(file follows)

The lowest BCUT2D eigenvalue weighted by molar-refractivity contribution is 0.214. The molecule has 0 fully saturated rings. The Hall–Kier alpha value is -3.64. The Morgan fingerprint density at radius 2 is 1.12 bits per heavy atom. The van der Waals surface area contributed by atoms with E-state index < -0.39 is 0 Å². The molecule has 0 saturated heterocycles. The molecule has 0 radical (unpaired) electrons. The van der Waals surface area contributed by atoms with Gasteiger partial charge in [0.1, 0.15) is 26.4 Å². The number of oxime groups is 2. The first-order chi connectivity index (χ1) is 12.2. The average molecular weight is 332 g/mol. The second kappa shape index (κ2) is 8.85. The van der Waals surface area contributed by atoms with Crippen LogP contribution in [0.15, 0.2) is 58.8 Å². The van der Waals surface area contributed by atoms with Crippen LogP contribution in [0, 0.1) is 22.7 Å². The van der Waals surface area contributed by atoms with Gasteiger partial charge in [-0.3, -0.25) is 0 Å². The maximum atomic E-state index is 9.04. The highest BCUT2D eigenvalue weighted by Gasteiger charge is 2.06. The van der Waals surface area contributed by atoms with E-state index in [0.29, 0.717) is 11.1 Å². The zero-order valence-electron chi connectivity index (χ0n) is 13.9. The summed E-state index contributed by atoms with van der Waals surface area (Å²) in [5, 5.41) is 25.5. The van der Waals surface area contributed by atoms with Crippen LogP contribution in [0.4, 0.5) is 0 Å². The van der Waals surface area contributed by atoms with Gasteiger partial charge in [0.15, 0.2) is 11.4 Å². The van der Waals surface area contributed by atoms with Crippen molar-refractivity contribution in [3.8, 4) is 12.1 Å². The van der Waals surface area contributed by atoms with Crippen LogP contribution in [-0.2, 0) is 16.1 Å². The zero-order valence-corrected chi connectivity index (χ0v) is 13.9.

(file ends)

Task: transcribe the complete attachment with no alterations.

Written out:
The lowest BCUT2D eigenvalue weighted by molar-refractivity contribution is 0.214. The molecule has 0 fully saturated rings. The Hall–Kier alpha value is -3.64. The Morgan fingerprint density at radius 2 is 1.12 bits per heavy atom. The van der Waals surface area contributed by atoms with E-state index < -0.39 is 0 Å². The molecule has 0 saturated heterocycles. The molecule has 0 radical (unpaired) electrons. The van der Waals surface area contributed by atoms with Gasteiger partial charge in [0.1, 0.15) is 26.4 Å². The number of oxime groups is 2. The first-order chi connectivity index (χ1) is 12.2. The average molecular weight is 332 g/mol. The second kappa shape index (κ2) is 8.85. The van der Waals surface area contributed by atoms with Crippen LogP contribution in [0.15, 0.2) is 58.8 Å². The van der Waals surface area contributed by atoms with Crippen LogP contribution in [0, 0.1) is 22.7 Å². The van der Waals surface area contributed by atoms with Gasteiger partial charge in [-0.3, -0.25) is 0 Å². The maximum atomic E-state index is 9.04. The highest BCUT2D eigenvalue weighted by Gasteiger charge is 2.06. The van der Waals surface area contributed by atoms with E-state index in [0.29, 0.717) is 11.1 Å². The zero-order valence-electron chi connectivity index (χ0n) is 13.9. The summed E-state index contributed by atoms with van der Waals surface area (Å²) in [5, 5.41) is 25.5. The van der Waals surface area contributed by atoms with Crippen LogP contribution in [0.4, 0.5) is 0 Å². The van der Waals surface area contributed by atoms with Gasteiger partial charge in [0.15, 0.2) is 11.4 Å². The van der Waals surface area contributed by atoms with Crippen molar-refractivity contribution in [3.8, 4) is 12.1 Å². The van der Waals surface area contributed by atoms with Crippen LogP contribution in [-0.2, 0) is 16.1 Å². The zero-order valence-corrected chi connectivity index (χ0v) is 13.9.